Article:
World Library  
Flag as Inappropriate
Email this Article

Religion and business

Article Id: WHEBN0030781093
Reproduction Date:

Title: Religion and business  
Author: World Heritage Encyclopedia
Language: English
Subject: Economics of religion, Sociology of religion, Wealth and religion, Business, Cao Đài
Collection: Business, Economics of Religion
Publisher: World Heritage Encyclopedia

Religion and business

Religion and business have throughout history interacted in ways that relate to and affected one another, as well as influenced sociocultural evolution, political geographies, and labour laws.


  • Religious tourism 1
    • Pilgrimage sites 1.1
  • Business ethics 2
    • Judaism 2.1
  • Food processing 3
    • Halal 3.1
    • Kashrut 3.2
  • Business law 4
    • United Kingdom 4.1
    • United States 4.2
  • See also 5
  • References 6
  • Further reading 7
  • External links 8

Religious tourism

Some areas, countries or cities have an economy based on religious tourism. Examples include Islamic Hajj tourism and Vatican tourism. The hotels and markets of important religious places are a source of income to the locals.[1]

Pilgrimage sites

The boards or shines sometimes receive so much in donations that governments to take it under control for proper utilization of resources and management.[2] The annual revenues of most of the religious places are not regulated.[3]

Business ethics


Judaism outlines requirements of accurate weights and measurements in commerce, as well as prohibitions on monetary deception, verbal deception and misrepresentation.[4]

Food processing


Globally, halal products comprise a US$2 trillion industry.[5]


As of 2003, the kosher industry had certified more than 100,000 products, which total approximately US$165 billion in sales annually.[6]

Business law

United Kingdom

United Kingdom labour law prohibits employer discrimination based on religion, belief, or any lack thereof.[7]

United States

In the

External links

  • Larkin, Geraldine A.; Larkin, Geri (1991-03-01). Building a Business the Buddhist Way. Celestial Arts.  
  • Gambling, Trevor; Abdel Karim, Rifaat Ahmed (1991-05-01). Business and accounting ethics in Islam. London and New York: Mansell.  
  • Lundén, Rolf (1988). Business and Religion in the American 1920s. New York, New York: Greenwood Press. Retrieved 2011-05-18. 
  • Chewning, Richard C. (1990-09-14). Business Through the Eyes of Faith. HarperOne.  
  • Edward J. Trunfio, ed. (1991). Christianity in Business: A Collection of Essays on Pedagogy and Practice. Christian Business Faculty Association.  
  • Solomon, Lewis (2004-04-22). Evangelical Christian Executives: A New Model for Business Corporations. Transaction Publishers.  
  • Hill, Alexander (2008-01-10). Just Business: Christian Ethics for the Marketplace. IVP Academic.  

Further reading

  1. ^ India's booming business of religion -
  2. ^ Introduction
  3. ^ The Business of Religion
  4. ^ Scheinman, James (1995), "Jewish Business Ethics", The Evolution & Impact of Jewish Law, Regents of the University of California U.C. Davis Journal of International Law & Policy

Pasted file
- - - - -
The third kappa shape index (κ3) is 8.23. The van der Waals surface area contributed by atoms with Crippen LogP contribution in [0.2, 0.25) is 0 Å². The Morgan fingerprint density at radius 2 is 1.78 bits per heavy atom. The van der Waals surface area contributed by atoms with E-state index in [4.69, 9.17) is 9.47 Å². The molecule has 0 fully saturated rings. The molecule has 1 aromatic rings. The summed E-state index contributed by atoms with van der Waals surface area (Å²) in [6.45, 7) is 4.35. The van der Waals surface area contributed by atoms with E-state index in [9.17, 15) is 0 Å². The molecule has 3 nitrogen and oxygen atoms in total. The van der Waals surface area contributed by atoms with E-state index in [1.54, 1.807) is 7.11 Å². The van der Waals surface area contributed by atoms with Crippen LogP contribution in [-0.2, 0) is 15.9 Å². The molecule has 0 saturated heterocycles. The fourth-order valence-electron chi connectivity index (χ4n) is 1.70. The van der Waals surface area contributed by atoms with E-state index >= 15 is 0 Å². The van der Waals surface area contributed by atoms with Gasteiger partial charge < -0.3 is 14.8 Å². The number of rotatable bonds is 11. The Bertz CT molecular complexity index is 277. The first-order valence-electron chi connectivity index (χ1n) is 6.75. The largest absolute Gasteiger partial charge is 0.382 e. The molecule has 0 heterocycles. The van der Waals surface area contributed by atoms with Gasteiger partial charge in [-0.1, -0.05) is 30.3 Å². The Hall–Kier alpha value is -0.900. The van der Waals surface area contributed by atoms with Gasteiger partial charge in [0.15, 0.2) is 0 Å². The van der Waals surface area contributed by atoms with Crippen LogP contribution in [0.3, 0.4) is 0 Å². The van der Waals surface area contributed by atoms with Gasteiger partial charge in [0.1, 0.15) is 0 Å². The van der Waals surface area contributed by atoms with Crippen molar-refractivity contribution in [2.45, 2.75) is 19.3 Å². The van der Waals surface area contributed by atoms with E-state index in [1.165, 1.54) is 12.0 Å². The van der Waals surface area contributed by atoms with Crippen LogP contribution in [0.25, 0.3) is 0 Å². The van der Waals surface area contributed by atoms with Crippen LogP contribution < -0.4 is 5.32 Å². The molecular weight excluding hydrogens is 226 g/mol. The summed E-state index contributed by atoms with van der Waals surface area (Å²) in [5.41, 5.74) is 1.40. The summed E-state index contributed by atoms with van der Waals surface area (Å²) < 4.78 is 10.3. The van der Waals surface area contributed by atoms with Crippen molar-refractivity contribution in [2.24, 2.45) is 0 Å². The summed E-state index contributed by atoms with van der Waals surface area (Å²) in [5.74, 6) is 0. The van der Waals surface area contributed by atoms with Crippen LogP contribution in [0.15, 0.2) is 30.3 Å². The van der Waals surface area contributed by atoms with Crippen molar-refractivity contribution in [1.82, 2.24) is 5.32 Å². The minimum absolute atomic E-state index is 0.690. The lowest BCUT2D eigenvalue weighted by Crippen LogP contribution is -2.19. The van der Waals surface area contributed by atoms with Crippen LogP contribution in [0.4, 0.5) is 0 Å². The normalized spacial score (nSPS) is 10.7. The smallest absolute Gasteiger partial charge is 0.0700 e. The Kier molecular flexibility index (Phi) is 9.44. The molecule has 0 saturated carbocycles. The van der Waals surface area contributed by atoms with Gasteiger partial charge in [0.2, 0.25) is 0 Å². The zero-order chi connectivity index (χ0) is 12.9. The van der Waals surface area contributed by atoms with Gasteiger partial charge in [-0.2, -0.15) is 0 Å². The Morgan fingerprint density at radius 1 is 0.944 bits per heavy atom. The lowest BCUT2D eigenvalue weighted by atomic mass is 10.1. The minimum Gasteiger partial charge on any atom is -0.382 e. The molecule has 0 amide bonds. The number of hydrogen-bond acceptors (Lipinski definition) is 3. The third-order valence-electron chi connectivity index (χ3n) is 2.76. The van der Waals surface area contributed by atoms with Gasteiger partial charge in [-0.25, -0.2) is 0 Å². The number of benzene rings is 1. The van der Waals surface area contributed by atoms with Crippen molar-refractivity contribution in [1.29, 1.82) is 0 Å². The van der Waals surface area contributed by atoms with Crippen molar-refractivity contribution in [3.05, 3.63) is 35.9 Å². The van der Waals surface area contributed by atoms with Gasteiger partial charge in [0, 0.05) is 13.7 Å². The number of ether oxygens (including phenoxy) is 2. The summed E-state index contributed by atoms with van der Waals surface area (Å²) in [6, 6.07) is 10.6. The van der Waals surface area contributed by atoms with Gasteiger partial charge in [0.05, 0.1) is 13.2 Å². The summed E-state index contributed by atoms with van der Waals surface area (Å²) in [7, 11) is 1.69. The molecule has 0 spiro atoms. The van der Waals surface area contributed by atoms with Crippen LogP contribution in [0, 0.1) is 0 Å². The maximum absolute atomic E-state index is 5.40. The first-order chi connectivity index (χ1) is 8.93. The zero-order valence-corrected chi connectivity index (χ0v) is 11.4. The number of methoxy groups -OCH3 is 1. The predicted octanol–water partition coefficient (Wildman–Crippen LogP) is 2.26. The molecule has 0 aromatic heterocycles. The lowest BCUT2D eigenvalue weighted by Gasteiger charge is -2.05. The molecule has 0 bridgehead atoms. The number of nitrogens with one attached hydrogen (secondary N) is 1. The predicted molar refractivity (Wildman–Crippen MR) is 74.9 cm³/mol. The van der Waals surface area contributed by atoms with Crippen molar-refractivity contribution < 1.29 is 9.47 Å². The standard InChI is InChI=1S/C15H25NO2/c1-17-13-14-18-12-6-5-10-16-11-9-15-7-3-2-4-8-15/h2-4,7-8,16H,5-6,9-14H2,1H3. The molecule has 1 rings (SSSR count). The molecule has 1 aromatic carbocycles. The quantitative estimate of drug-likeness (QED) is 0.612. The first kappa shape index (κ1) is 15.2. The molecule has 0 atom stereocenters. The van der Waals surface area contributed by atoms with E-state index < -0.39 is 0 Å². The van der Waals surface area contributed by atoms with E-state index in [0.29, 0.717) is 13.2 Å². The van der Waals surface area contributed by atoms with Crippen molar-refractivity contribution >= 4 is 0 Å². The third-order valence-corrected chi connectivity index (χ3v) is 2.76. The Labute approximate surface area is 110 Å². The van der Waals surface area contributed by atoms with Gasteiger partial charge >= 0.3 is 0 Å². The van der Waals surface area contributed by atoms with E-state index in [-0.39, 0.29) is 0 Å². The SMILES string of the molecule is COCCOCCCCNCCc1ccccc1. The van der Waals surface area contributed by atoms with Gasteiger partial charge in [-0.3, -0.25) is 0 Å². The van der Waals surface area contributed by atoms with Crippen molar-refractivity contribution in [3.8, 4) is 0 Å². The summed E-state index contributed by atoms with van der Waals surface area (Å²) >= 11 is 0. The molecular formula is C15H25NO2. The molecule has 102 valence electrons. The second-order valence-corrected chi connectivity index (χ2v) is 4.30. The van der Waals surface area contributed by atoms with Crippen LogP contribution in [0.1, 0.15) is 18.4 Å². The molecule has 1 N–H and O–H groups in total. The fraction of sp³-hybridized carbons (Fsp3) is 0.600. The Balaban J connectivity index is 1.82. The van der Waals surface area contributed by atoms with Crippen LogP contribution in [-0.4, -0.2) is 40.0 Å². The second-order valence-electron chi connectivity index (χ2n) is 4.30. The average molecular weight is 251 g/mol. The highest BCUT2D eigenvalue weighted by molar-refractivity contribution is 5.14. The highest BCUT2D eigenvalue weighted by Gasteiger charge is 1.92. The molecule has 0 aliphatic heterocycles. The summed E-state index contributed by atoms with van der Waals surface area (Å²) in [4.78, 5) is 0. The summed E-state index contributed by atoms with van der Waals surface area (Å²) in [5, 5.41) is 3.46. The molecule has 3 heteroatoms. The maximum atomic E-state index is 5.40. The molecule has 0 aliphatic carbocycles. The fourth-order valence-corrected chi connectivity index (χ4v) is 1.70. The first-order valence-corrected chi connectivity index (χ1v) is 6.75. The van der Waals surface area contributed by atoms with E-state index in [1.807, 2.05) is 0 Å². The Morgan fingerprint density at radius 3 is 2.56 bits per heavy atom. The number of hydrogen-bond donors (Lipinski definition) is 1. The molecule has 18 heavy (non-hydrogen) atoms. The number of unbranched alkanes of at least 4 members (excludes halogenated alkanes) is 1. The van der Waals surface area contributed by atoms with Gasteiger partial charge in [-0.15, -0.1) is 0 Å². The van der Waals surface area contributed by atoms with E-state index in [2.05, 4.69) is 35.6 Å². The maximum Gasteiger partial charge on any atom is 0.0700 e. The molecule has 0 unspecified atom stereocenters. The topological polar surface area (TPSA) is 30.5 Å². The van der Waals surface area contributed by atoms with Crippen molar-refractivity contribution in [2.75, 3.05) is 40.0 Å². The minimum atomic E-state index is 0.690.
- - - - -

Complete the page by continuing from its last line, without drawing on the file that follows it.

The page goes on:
5. ^ Bladd, Joanne; Claire Ferris-Lay (2010-09-09). "Planet Islamic: the $2trn battle for the halal market". Arabian Business. Retrieved 2011-05-18. 
  6. ^ Shimoni, Giora. "10 Most Interesting Kosher Stats of 2006". Retrieved 2011-05-18. 
  7. ^ "Religion or Belief and the Workplace" (PDF). Acas. Retrieved 2011-05-18. From 2 December 2003, when the Employment Equality (Religion or Belief) Regulations came into force, it became unlawful to discriminate against workers because of religion or similar belief. 
  8. ^ Foltin, Richard T.; James D. Standish (2004). "Reconciling Faith and Livelihood". Human Rights Magazine (Summer 2004). Retrieved 2011-05-18. 
  9. ^ Steinberger, Jeffrey (2007-09-19). "Religion and the Workplace".  
  10. ^ Sternal, Patrick (July–August 2009). "Current Legal Issues Facing Religious Organizations". Business Law Today 18 (6). Retrieved 2011-05-18. 


See also


This article was sourced from Creative Commons Attribution-ShareAlike License; additional terms may apply. World Heritage Encyclopedia content is assembled from numerous content providers, Open Access Publishing, and in compliance with The Fair Access to Science and Technology Research Act (FASTR), Wikimedia Foundation, Inc., Public Library of Science, The Encyclopedia of Life, Open Book Publishers (OBP), PubMed, U.S. National Library of Medicine, National Center for Biotechnology Information, U.S. National Library of Medicine, National Institutes of Health (NIH), U.S. Department of Health & Human Services, and, which sources content from all federal, state, local, tribal, and territorial government publication portals (.gov, .mil, .edu). Funding for and content contributors is made possible from the U.S. Congress, E-Government Act of 2002.
Crowd sourced content that is contributed to World Heritage Encyclopedia is peer reviewed and edited by our editorial staff to ensure quality scholarly research articles.
By using this site, you agree to the Terms of Use and Privacy Policy. World Heritage Encyclopedia™ is a registered trademark of the World Public Library Association, a non-profit organization.

Copyright © World Library Foundation. All rights reserved. eBooks from World eBook Library are sponsored by the World Library Foundation,
a 501c(4) Member's Support Non-Profit Organization, and is NOT affiliated with any governmental agency or department.